Escaped bovine (that’s a cow) makes York, Pa., newspaper headline
York’s Continental Square is shown in this undated photo from Jim Hubley’s “Off the Record.” This was the site that a World War II era cow toured early in World War II. Background posts: Perrydale’s bovine: ‘She’s a wonderful, laid-back cow’ and ‘Boys, she’s a Confederate cow’ and When did York’s square change from Centre to Continental?.
I’ve written about York’s headline-grabbing cow before.
But the meat of the story is worth repeating.
Early in World War II, a runaway cow – termed a steer by a newspaper – rumbled around York’s Continental Square, two men in a truck in tow.
“The steer,” Police Chief C. P. Gerber told The York Dispatch, “obeyed the traffic rules.”
It circled the square in the proper traffic lanes.
In that post, I drew this short conclusion to this short story: “That was post-Depression York County. Its people did their work simply, ably and followed the rules.”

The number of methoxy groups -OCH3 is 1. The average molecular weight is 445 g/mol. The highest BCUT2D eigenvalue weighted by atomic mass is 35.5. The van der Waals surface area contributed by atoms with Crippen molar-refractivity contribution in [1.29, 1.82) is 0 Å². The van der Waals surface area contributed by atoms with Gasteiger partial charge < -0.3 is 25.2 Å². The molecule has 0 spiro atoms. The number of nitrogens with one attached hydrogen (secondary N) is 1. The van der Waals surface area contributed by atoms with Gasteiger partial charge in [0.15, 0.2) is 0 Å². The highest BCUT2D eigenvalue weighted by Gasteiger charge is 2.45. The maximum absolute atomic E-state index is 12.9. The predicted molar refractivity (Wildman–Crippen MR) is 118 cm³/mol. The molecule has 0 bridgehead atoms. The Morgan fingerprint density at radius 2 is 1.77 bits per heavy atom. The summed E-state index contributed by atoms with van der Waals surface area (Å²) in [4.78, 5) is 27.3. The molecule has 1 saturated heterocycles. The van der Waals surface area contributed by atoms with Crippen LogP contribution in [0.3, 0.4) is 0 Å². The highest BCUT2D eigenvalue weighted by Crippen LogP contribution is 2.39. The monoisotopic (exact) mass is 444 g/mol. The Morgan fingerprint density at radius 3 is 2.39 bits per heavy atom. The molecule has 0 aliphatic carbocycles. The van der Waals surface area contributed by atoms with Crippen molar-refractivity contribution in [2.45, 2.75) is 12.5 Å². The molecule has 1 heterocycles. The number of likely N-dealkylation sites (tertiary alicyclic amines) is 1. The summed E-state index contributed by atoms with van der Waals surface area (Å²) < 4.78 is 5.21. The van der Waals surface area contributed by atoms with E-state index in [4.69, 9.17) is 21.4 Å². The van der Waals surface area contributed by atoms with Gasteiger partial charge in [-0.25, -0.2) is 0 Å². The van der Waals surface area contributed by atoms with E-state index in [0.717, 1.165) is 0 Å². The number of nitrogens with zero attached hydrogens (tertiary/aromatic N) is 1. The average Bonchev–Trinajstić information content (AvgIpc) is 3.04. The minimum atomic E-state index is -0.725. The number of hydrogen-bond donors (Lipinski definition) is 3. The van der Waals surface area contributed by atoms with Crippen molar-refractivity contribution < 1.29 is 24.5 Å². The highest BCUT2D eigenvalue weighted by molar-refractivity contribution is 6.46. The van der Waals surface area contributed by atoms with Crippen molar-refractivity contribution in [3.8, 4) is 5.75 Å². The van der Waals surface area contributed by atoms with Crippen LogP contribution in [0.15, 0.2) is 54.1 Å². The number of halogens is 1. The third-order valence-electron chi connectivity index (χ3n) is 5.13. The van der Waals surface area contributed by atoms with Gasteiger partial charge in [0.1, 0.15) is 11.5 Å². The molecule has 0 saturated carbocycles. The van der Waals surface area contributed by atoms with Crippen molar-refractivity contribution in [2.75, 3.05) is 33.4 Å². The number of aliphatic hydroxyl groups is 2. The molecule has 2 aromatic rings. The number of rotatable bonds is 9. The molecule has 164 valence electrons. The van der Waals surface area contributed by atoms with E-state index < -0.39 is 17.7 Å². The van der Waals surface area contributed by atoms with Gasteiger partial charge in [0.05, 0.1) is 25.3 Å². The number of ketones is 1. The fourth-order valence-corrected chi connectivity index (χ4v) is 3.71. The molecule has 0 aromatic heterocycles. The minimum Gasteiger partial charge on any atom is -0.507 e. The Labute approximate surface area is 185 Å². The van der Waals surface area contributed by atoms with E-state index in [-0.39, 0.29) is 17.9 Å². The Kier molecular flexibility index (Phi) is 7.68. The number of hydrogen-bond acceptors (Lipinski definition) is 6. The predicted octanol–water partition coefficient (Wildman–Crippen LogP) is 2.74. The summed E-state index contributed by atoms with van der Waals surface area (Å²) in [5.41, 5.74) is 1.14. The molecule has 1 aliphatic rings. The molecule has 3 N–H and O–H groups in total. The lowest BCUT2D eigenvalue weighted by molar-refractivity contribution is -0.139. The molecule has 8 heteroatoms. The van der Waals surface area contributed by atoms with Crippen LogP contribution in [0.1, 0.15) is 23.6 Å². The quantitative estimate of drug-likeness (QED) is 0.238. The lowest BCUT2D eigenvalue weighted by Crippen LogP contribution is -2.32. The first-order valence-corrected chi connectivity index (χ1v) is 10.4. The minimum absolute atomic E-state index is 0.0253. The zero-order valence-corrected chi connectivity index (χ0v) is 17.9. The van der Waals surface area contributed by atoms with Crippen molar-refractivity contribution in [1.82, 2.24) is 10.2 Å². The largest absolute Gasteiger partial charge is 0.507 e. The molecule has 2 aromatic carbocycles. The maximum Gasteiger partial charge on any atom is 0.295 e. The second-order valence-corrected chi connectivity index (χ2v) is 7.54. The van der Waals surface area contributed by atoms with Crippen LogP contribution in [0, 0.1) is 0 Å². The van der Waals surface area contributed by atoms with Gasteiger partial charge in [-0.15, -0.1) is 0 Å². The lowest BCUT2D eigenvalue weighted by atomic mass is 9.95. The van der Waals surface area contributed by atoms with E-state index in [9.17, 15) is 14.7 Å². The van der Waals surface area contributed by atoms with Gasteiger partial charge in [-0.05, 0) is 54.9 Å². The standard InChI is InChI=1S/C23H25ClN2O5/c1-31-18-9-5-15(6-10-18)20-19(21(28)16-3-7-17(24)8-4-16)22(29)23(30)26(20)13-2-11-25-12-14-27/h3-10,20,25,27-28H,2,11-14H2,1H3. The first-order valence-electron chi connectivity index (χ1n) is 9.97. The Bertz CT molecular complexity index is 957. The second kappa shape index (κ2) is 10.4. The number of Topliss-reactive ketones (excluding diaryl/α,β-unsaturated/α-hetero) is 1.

But there’s more to the story. Where did the cow come from? … .
Scott Shewell called the other day with the answer in the form of a question.
The ad exec at York’s Barry Group related a family story in which a bull escaped from the 49
N. Penn St. butcher shop operated by his grandfather Roy Shewell.
Had I heard of a story about such a runaway animal in the 1930s and 1940s? Scott wondered.
I referred him to the story on the traffic-obeying bovine, which originally appeared in my “In the thick of the fight.”
Now, maybe someone will emerge with details about whether the cow was ever caught.
– For posts on other animals and pets who have made headlines in history, click here.